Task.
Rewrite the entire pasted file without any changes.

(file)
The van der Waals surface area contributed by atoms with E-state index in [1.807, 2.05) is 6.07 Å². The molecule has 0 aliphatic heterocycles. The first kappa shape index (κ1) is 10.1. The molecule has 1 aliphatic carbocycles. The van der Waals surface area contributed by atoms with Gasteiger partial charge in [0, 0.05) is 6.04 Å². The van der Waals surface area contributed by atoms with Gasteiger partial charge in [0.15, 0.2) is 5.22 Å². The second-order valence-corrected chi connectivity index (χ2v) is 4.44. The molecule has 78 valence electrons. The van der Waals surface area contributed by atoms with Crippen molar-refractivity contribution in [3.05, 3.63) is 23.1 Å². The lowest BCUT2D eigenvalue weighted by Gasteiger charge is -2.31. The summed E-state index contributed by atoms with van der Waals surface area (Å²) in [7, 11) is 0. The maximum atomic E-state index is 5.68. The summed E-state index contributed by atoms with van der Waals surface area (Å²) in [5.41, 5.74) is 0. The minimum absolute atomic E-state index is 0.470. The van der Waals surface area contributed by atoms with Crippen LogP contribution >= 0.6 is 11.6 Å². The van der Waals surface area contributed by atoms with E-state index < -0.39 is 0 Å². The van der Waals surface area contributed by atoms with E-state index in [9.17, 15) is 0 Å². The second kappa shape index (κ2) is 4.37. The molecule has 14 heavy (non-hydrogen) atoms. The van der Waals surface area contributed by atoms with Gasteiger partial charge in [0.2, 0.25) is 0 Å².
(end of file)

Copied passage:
The van der Waals surface area contributed by atoms with E-state index in [1.807, 2.05) is 6.07 Å². The molecule has 0 aliphatic heterocycles. The first kappa shape index (κ1) is 10.1. The molecule has 1 aliphatic carbocycles. The van der Waals surface area contributed by atoms with Gasteiger partial charge in [0, 0.05) is 6.04 Å². The van der Waals surface area contributed by atoms with Gasteiger partial charge in [0.15, 0.2) is 5.22 Å². The second-order valence-corrected chi connectivity index (χ2v) is 4.44. The molecule has 78 valence electrons. The van der Waals surface area contributed by atoms with Crippen molar-refractivity contribution in [3.05, 3.63) is 23.1 Å². The lowest BCUT2D eigenvalue weighted by Gasteiger charge is -2.31. The summed E-state index contributed by atoms with van der Waals surface area (Å²) in [7, 11) is 0. The maximum atomic E-state index is 5.68. The summed E-state index contributed by atoms with van der Waals surface area (Å²) in [5.41, 5.74) is 0. The minimum absolute atomic E-state index is 0.470. The van der Waals surface area contributed by atoms with Crippen LogP contribution >= 0.6 is 11.6 Å². The van der Waals surface area contributed by atoms with E-state index < -0.39 is 0 Å². The van der Waals surface area contributed by atoms with E-state index in [9.17, 15) is 0 Å². The second kappa shape index (κ2) is 4.37. The molecule has 14 heavy (non-hydrogen) atoms. The van der Waals surface area contributed by atoms with Gasteiger partial charge in [0.2, 0.25) is 0 Å².